After the four Electric Bond and Share operating subsidiaries had been combined into one corporate structure, Texas Power & Light Company continued to provide management and staff functions. Named to head the new company were W. B. Head, chairman of the board; C E. Calder, president; and John W. Carpenter, vice president and general manager. All continued to serve as officers of Texas Power & Light Company, which during the previous 14 years had developed and interconnected the various local companies as their securities were acquired by the holding company.
J. B. Thomas, who became chief engineer of Texas Power & Light Company in 1920, was the man most closely associated with physical development of the electric properties of all four of the companies, up to and including the last major project prior to formation of the first Texas Electric Service Company. This was the construction of a 28-mile, 33,000 volt transmission line from Sweetwater to Snyder.
Only a few months after the new company was organized, the discovery of rich oil deposits in the Chalk Field south of Big Spring and soon afterward in the area west of there completely changed the requirements for electric service in the region that formerly had been devoted largely to cattle raising and some dry farming. Towns and cities expanded at an almost unbelievable rate, and many new communities sprang up, requiring instal- lation of power plants, new and larger transmission lines and other facilities.
With discoveries in the Chalk field, electric service contracts in the new oil field required the addition of a 500 horsepower diesel generating unit in the Big Spring plant, the construction of a 66,000 volt line from the plant to the field, and many miles of 12,500 volt line. This construction was rushed to completion in 30 days, as specified in the contract, and a short time later another 500 horsepower unit was installed to serve additional load.
While work was under way on the Big Spring additions, wildcat wells near Wink and Crane blew in, spewing oil over derrick tops and presaging vast new oil field developments. Water was scarce and fuel suitable for use in the engines customerily used in oil fields was severely limited. Pipeline pumping stations, casing head gas plants and refineries were being erected and electric power in large quantities was demanded. It was apparent that a strong transmission system, solidly interconnected with neighboring utilities was necessary to carry large blocks of power and to fully utilize all available generating capacity because local plants were unable to cope with oil field demands.
The company in March, 1927, began purchasing and developing electric properties in other West Texas communities. These were to be tied into the area-wide transmission network. The first of these companies was in Midland, but it also served Odessa and Stanton.
The Midland Light Company had been established in 1907, and in 1916 was purchased by the Southern Ice and Utilities Company. When the company was acquired ten years later by the first Texas Electric Service Company it was headed by C. W. Dawley, president, and C. A. Fullinwider, vice president. The Midland company's generating plant consisted of a 525 kilowatt diesel engine, and lines had been built to serve customers in Odessa and in Stanton. Until that time, efectricity had not been available in Odessa, but in Stanton, formerly known as Marien- feld, a plant was being operated by James Otis Blackerby. Blackerby had built the plant about 1911 after moving there from Jack County. His plant served a few residences and stores, the bank, and a barber shop. According to the Stanton Reporter issue of January 13, 1972, which reported Blackerby's death, Along about 9 p.m., Blackerby would blink the lights. This was a signal to go to bed, because he was fixing to cut the power."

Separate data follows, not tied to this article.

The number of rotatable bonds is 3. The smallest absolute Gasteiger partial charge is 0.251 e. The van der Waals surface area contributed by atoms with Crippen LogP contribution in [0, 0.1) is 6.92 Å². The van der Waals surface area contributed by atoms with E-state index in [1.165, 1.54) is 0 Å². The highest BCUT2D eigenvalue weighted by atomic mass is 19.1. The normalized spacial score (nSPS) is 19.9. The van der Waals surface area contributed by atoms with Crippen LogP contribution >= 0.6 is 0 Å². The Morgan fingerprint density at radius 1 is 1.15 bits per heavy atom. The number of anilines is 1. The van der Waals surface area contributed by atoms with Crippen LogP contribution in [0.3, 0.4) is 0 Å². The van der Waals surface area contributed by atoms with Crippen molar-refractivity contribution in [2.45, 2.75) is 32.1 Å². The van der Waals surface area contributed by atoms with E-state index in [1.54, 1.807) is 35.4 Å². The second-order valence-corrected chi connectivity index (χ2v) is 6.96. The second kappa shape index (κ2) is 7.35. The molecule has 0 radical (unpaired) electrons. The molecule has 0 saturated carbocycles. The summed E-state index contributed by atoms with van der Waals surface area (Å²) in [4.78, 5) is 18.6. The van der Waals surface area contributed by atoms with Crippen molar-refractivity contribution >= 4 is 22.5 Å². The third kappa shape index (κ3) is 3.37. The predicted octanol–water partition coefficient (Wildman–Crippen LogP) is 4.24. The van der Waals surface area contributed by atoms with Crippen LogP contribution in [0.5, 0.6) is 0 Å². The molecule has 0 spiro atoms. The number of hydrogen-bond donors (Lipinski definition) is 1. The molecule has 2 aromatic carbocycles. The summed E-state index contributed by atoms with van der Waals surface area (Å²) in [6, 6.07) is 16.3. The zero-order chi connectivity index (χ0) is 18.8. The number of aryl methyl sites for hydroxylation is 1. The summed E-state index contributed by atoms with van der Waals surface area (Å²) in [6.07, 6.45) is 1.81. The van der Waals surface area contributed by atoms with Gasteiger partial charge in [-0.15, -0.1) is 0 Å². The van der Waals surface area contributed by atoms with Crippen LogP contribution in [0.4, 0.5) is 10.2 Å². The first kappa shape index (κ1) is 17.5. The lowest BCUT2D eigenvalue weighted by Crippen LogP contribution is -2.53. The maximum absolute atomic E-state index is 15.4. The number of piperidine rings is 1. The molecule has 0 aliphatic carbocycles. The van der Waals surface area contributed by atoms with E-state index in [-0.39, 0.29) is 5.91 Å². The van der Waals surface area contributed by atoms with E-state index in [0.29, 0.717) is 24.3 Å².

Also in March, 1927, the company started construction of the first power plant in Crane, which was growing rapidly because of the nearby oil field developments. Two 100 horsepower Fair- banks-Morse two-cycle upright engines, and a 25 horsepower engine, all of which had seen service in other locations, were installed in the plant. All the machinery was "well worn out" when installed, according to E. N. Beane, the plant operator, as quoted in the Crane News of August 10, 1972.
About the 25 horsepower engine, Beane said, "I do not know if Noah had electric power in the Ark or not, but if he did, I feel sure it was this engine and generator."
Beane and another local man were recruited to operate the plant. "I had been employed by a grocery firm from the fifteenth of February until I resigned to work at the plant," Beane said. About two weeks before the plant was completed, they asked me to take the engineer job. My new job would be to operate the plant along with a man by the name of Buster Biggs. Just the two of us operated the plant, working 12-hour shifts, seven days a week. They boxed off one corner of the power plant for an office. Clarence Wiggs, an ex-school teacher from Pecos, was the first local manager."
In commenting on the "worn out" machinery installed in Crane-and in other instances in the West Texas area during those years, J. B. Thomas explained that before the transmission lines to new and growing towns could be built service was pro- vided on a temporary basis from hastily constructed and more-or-less portable engine generator plants. The equipment was moved from town to town as each, in turn, was tied into the transinission system. This was a long-standing practice during the formative years of the West Texas system, as well as that of Texas Power & Light Company some years earlier.
"The system grew in stages as business grew, and loads grew, and generating capacity grew," Thomas recalled. "We kept up with the growth as best we could, moving little diesel units from situations that had grown too large for them to other places where they were useful and could start over again.
Generating plant, build of much-used equipment, and office established in Crane in 1927 to meet urgent need for electricity in the new oil fields and in the growing town.